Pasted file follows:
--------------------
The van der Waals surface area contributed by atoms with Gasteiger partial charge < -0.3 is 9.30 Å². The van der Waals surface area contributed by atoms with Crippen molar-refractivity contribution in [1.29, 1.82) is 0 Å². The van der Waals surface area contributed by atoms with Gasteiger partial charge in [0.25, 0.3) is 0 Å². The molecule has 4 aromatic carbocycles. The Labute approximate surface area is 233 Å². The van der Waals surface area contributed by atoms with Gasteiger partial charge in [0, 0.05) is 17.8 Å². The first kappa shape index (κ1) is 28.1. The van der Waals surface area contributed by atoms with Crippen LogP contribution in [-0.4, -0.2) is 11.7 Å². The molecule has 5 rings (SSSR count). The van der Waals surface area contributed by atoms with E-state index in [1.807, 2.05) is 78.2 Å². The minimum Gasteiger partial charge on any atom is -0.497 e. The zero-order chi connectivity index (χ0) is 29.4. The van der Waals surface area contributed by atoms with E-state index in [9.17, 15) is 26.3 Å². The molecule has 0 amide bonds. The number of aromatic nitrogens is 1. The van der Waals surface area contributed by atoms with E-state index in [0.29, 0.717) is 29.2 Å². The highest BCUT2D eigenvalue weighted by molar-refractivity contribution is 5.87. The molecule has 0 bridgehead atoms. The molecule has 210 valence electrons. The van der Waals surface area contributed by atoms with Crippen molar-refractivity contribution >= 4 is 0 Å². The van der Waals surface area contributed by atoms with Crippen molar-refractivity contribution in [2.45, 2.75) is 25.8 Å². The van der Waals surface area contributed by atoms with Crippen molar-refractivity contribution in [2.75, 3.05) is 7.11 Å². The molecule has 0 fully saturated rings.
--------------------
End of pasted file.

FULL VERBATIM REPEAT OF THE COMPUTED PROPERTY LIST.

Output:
The van der Waals surface area contributed by atoms with Gasteiger partial charge < -0.3 is 9.30 Å². The van der Waals surface area contributed by atoms with Crippen molar-refractivity contribution in [1.29, 1.82) is 0 Å². The van der Waals surface area contributed by atoms with Gasteiger partial charge in [0.25, 0.3) is 0 Å². The molecule has 4 aromatic carbocycles. The Labute approximate surface area is 233 Å². The van der Waals surface area contributed by atoms with Gasteiger partial charge in [0, 0.05) is 17.8 Å². The first kappa shape index (κ1) is 28.1. The van der Waals surface area contributed by atoms with Crippen LogP contribution in [-0.4, -0.2) is 11.7 Å². The molecule has 5 rings (SSSR count). The van der Waals surface area contributed by atoms with E-state index in [1.807, 2.05) is 78.2 Å². The minimum Gasteiger partial charge on any atom is -0.497 e. The zero-order chi connectivity index (χ0) is 29.4. The van der Waals surface area contributed by atoms with E-state index in [9.17, 15) is 26.3 Å². The molecule has 0 amide bonds. The number of aromatic nitrogens is 1. The van der Waals surface area contributed by atoms with E-state index in [0.29, 0.717) is 29.2 Å². The highest BCUT2D eigenvalue weighted by molar-refractivity contribution is 5.87. The molecule has 0 bridgehead atoms. The molecule has 210 valence electrons. The van der Waals surface area contributed by atoms with Crippen molar-refractivity contribution >= 4 is 0 Å². The van der Waals surface area contributed by atoms with Crippen molar-refractivity contribution in [2.45, 2.75) is 25.8 Å². The van der Waals surface area contributed by atoms with Crippen molar-refractivity contribution in [2.75, 3.05) is 7.11 Å². The molecule has 0 fully saturated rings.